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Why can’t we be friends?

How do you support a new manager tasked with managing people who were, until very recently, contemporaries? Three tips for doing this right.

5 min read


Why can’t we be friends?


Over 25 years ago, Fast Company launched with a cover story announcing that “Work is Personal.” It was true then, and it’s true today — more so, in fact. Before the COVID pandemic, the lines between work and personal life were a blur. And now? It’s all one. But for those who rely on work for their personal relationships, I would argue that managers need to be prepared for the risks those relationships entail.

Back in the day (before minivans), people worked based on a relatively structured schedule. Employees arrived around 8:00 or 9:00 and left around 5:00 or 6:00. Employees had time for outside interests and friends, not to say that friendships (and romances) didn’t blossom in the workplace. However, now employees work longer hours, and even if not at the office, employees are tethered to the office via their phones. The impacts are varied, from increased stress to increased (or decreased?) net productivity. And with less time for outside pursuits, employees rely more on their co-workers for camaraderie and friendship. This can make work more enjoyable — even fun. After all, we’re all in this together and we’re making a difference. But what happens when one of the “gang” gets promoted, and is now in charge of the gang? How does that work?

When someone becomes a manager, they shift from an individual contributor role to someone trying to get work done through others. And the new manager has an entirely new network to navigate as well. To succeed in this endeavor is impossible without some self-awareness. A new manager needs to understand her role, how she’s viewed, and what strengths and areas for improvement she brings to the job. HR practitioners often do a good job supporting new managers, be it, for example, with testing and feedback to determine how best to communicate with others or, say, establishing mentorship opportunities.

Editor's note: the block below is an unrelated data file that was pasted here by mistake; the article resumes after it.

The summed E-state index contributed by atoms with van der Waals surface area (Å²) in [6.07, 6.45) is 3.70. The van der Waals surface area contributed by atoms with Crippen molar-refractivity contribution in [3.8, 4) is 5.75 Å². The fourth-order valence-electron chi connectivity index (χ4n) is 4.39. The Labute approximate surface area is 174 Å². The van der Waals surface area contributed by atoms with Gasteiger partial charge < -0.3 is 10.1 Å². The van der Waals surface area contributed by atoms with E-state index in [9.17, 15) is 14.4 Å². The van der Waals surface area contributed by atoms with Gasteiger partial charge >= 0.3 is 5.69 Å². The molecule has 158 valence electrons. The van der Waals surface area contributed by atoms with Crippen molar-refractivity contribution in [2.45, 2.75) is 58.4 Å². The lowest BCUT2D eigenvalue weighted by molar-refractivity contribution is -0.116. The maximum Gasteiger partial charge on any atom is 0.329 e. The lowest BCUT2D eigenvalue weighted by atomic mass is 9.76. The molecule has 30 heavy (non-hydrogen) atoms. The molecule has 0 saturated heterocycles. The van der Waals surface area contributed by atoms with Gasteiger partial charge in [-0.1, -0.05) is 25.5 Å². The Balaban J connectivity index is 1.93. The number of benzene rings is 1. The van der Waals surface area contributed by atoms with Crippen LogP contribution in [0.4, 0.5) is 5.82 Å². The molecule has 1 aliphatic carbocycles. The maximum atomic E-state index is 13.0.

However, one area we tend to overlook is the very personal: How to support a new manager tasked with managing people who were, until very recently, contemporaries. The first hints of problems in this regard are when managers have trouble holding their charges responsible for their work — avoiding the need to deliver constructive feedback and, perhaps, corrective action. Unfortunately, these hints don’t appear for many months (if not longer), and by then time is wasted and the new manager is frustrated.  It’s understandable. The manager feels uncomfortable managing her “friends.” They want to maintain the friendships as they were. But roles have changed. And HR often doesn’t want to get involved because HR doesn’t want to get in the middle of “personal” relationships. I had a client where the manager insisted on a personal relationship with a subordinate outside the office. Sure enough, relationship tensions crept into the office environment and destroyed the professional relationship. Manager and employee had to be separated, at a great cost to the company and their careers. HR shouldn’t have been surprised. But what can HR do? Here are three places to start.

Get out ahead of it

First, HR should not be surprised when these kinds of issues come up. In other words, HR business partners should be just that. Not just executing HR requests for their clients but understanding their clients’ business and the social structures that undergird it. So when a new manager gets training, the curriculum should include a dose of interpersonal relationship risks. For example, it might be how to manage more experienced managers who still treat you as if you are in your former role. The common theme is that when promotions occur, relationships change.

Set expectations

The second thing HR should do is set expectations for what the manager might expect. The “friends” may still see the new manager as one of them, or the friends may be resentful of the new manager. Perhaps none of this will come to pass, but my experience suggests a rocky transition is possible. If the manager has reasonable expectations, we can work together to set the table ahead of time for success. 

Conduct regular check-ins

Finally, HR needs to hold consistent check-ins with the new manager to uncover any brewing problems. We simply can’t toss a new manager into the deep end and hope they figure it out. HR’s job is to ensure the new manager has all the tools to succeed. As we do this, managers see that investing in people pays off — for teams and the business.

So, yes, we can be friends. Let’s just make sure we recognize how that friendship may change over time.

Bryan Otte is founder and CEO of HRPlus Group, a human resource consultancy based in Washington DC. 


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